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How to Grow your own SCOBY from Scratch

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The easiest way to get a SCOBY is just to buy a kombucha starter kit online or acquire one from a friend, but I get that it isn’t always possible.  And I suppose that is why you are here reading this… to learn how to create one from the ground up. Ok, maybe not entirely from the ground up… we are going to cheat a little.  We are going to piggy-back off of a store-bought raw kombucha!


If you’re not aware, 99% of the kombucha’s that you buy in the store come with a starter SCOBY in the jar. I am sure you have seen weird alien looking things floating the in there, heck you might have even swallowed them when sipping away. (which is completely fine).

These floaters are a form of bacteria and yeast that fell from the mother SCOBY when brewing. All that you need for this science experiment is; Sweetened tea and a Symbiotic Colony Of Bacteria and Yeast.

growing-your-own-SCOBY-fI find that the store bought GT’S brand original kombucha is the best. I haven’t tested all brands out there, but I have been successful with this one.  If you can’t find this GT’S, look for a bottled kombucha that has brown and/or clear strands, and possibly even what may appear as a mini baby “jellyfish” floating around in the bottle. Whatever you do, don’t go shaking the bottle… you will have an effervescent volcano explosion on your hands.

It’s important to note that when you have grown a SCOBY through this method, it will be smaller in diameter and thickness. After a few rounds of making kombucha, it will thicken, become smooth, and take a uniform color. When you see photos of large thick ones, that is a good sign of maturity.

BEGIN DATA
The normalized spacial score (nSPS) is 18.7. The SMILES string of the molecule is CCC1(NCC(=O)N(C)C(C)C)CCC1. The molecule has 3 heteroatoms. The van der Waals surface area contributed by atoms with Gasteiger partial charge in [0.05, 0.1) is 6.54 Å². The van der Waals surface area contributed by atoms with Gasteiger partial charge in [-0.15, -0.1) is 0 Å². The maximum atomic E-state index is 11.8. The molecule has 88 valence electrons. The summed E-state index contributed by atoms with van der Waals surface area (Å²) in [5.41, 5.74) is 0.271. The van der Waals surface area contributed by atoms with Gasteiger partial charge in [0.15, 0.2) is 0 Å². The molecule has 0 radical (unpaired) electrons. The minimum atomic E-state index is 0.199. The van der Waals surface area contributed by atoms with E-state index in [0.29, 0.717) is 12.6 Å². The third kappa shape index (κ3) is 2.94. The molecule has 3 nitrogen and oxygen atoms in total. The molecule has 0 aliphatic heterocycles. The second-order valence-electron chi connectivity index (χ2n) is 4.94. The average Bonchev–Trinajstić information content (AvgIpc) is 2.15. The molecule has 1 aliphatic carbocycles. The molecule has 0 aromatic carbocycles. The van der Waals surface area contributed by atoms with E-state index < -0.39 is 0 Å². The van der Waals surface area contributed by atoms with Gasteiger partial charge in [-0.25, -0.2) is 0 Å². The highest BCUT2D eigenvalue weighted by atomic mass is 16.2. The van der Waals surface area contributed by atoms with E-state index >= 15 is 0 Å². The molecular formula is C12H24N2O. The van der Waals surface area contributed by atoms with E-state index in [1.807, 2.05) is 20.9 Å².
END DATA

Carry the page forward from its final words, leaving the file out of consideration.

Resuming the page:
Since I practice the Continous Brew method, I use a larger brewing vessel. (2.5-gallon jar)  For this size jar, I used two bottles of kombucha and two cups of sweet tea.  I wanted enough to get the whole surface covered with a SCOBY. If you wish to use a small brewing vessel, then use just one bottle and one cup of sweet tea. Note – The SCOBY will grow and mature to fill the width of whatever sized container you use. Over time, you can progressively increase the size of the jar you use, and the amount of kombucha you want to produce.

It took 15 days to grow the SCOBY that you see in the photos. It is thick and very healthy.  Due to the coolness in my kitchen, I had to put a heat band around the vessel to ensure that it is cultured at the right temperature. I couldn’t be any more pleased with the outcome.

Well, I think that about covers it. This is a great thing to do if you have young ones in the home since they can watch the process and see something grow! If you have any questions, please feel free to ask below in the comment section. blessings, amie sue


yields 1 SCOBY


Making the Sweet Tea

  1. Place 2 cups of water in a saucepan and bring to a boil.
  2. Add 1/3 cup of sugar to the pot and stir for 5 minutes or until the sugar has dissolved.
  3. Turn the heat off but keep the pot on the burner to keep the water warm.
  4. Add 4 bags of tea to the water and with a wooden spoon, push them beneath the surface of the water. Stir the tea bags in the water a couple of times. Set a timer for 20 minutes and let it steep.
  5. Remove the tea bags, squeezing out any excess water.
  6. Allow the sweet tea to cool to room temperature before adding to the bottled kombucha.

Prepare the Brewing Vessel

  1. Sterilize your kombucha growing container.
    • Make sure the container has cooled before adding the kombucha to it.
  2. Pour the store-bought kombucha and sweet tea that you made in the vessel.
  3. Cover the jar with a tight-weave dish towel or a paper coffee filter.  Secure the covering with a tight rubber band.
  4. Ferment the tea in a warm spot, 75-85 degrees (F), out of direct sunlight, placing it somewhere where it will not be disturbed, for about seven days.